Dick’s Sporting Goods Will Close All Stores and Distribution Centers on Thanksgiving

Samantha McDonald

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Dick’s Sporting Goods has joined the growing list of retailers that will shutter their doors on Thanksgiving Day.

The Coraopolis, Penn.-based company announced today its plans to close all outposts — including specialty stores Golf Galaxy and Field & Stream — as well as distribution centers on Nov. 26. It has nearly 730 locations across the country. (In previous years, most Dick’s brick-and-mortar units would open with limited evening hours on the holiday.)

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What’s more, Dick’s said that its employees would continue to receive a 15% pay premium through the end of the year.

”We are so thankful to our teammates for their hard work and dedication,” chairman and CEO Ed Stack wrote in a statement. “They have navigated this year with strength, commitment and care for each other and for our customers. We will continue to do all we can to support them and show our gratitude.”

This year, all of its locations will operate on standard business hours on Wednesday, Nov. 25, while information on hours for the rest of the holiday weekend, including Friday, Nov. 27, will be shared at a later date.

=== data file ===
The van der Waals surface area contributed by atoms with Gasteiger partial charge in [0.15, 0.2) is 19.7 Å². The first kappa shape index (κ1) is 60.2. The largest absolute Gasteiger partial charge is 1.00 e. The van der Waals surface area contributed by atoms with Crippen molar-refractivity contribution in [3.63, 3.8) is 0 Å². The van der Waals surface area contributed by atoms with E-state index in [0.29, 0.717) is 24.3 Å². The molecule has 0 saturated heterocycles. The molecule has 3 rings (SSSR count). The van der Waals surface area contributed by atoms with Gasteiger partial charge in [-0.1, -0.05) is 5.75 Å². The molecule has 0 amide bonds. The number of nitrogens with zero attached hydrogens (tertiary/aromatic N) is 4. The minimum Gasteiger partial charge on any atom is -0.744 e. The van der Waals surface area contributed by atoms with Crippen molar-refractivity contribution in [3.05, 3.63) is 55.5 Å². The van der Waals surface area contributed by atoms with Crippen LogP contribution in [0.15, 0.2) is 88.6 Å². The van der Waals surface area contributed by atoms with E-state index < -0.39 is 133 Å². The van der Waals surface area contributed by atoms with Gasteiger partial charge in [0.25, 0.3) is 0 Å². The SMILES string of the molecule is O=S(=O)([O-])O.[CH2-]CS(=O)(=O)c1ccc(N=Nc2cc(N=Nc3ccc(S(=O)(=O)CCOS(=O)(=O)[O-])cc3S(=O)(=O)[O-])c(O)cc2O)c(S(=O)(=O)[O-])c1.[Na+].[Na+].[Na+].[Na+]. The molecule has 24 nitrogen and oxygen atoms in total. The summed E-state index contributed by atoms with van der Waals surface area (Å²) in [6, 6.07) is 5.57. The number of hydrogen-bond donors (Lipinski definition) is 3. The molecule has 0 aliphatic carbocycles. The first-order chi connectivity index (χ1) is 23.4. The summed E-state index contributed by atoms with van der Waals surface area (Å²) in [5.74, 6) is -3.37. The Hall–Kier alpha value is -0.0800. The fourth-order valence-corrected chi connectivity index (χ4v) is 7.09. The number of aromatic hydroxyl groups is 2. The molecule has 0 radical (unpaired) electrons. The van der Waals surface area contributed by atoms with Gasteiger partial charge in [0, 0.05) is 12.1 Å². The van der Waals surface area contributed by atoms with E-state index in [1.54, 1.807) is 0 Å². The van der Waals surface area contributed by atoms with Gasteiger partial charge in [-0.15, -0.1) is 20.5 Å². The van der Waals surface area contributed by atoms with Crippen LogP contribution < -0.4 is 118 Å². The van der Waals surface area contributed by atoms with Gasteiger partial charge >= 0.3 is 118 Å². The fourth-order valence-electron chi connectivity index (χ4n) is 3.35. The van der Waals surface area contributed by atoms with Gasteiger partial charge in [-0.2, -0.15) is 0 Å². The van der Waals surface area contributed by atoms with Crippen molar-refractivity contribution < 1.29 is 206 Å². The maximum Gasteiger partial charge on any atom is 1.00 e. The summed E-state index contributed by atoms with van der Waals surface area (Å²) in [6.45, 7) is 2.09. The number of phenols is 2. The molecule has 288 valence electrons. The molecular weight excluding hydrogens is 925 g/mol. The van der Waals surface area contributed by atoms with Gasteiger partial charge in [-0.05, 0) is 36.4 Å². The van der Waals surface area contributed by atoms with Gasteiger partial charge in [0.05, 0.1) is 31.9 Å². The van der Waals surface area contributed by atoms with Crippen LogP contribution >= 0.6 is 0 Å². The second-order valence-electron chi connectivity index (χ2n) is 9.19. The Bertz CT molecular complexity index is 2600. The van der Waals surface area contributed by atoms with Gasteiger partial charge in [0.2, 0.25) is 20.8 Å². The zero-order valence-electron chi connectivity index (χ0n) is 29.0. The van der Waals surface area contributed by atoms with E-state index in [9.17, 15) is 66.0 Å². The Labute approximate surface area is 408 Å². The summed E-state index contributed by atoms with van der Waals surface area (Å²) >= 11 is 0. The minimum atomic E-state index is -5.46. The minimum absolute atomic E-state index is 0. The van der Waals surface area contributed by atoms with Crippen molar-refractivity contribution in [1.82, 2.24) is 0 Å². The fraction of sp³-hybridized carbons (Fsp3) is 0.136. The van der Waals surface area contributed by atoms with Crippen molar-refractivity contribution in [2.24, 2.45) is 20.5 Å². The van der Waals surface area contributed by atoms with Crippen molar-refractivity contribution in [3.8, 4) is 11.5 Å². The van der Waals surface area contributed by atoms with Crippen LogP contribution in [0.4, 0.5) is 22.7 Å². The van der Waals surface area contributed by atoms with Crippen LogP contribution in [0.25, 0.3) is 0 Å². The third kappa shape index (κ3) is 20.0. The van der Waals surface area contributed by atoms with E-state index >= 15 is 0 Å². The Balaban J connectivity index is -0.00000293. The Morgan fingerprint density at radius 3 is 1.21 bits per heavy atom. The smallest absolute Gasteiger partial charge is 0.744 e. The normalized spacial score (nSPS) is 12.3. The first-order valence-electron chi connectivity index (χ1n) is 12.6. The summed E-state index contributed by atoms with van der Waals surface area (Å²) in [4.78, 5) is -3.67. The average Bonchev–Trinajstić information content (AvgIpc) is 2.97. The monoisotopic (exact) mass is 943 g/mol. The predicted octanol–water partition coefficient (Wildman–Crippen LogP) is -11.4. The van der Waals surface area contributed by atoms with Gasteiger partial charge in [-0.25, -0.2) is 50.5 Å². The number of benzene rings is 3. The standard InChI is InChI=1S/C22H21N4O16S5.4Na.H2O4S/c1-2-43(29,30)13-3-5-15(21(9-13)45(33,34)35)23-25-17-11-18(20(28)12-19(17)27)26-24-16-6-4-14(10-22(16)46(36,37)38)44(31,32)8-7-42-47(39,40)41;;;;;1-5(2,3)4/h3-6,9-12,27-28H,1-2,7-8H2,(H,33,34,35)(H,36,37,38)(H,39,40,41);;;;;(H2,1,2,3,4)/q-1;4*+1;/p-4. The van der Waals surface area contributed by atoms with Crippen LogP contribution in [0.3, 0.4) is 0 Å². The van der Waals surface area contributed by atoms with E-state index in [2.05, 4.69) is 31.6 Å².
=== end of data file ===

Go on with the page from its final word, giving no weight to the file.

Aside from Dick’s, big-box chains Walmart and Target have announced that they would make a break from tradition by closing their locations on Thanksgiving Day.

Last week, the Bentonville, Ark.-based retail giant said it would shut down its namesake and Sam’s Club units in the United States during the holiday. Its more than 5,350 stores in the country typically operate under regular hours on Thanksgiving Day as it keeps certain areas in its outposts roped off until Black Friday deals begin later in the day.

On the other hand, while Target will close on Nov. 26, it will launch its holiday deals — both in stores and online — in October.

For many retailers, Thanksgiving has become one of the busiest shopping days of the year, with consumers rushing out to get deals as a post-turkey tradition. Many companies made the decision to shutter or give their employees the day off even before the coronavirus pandemic dramatically impacted retail traditions.

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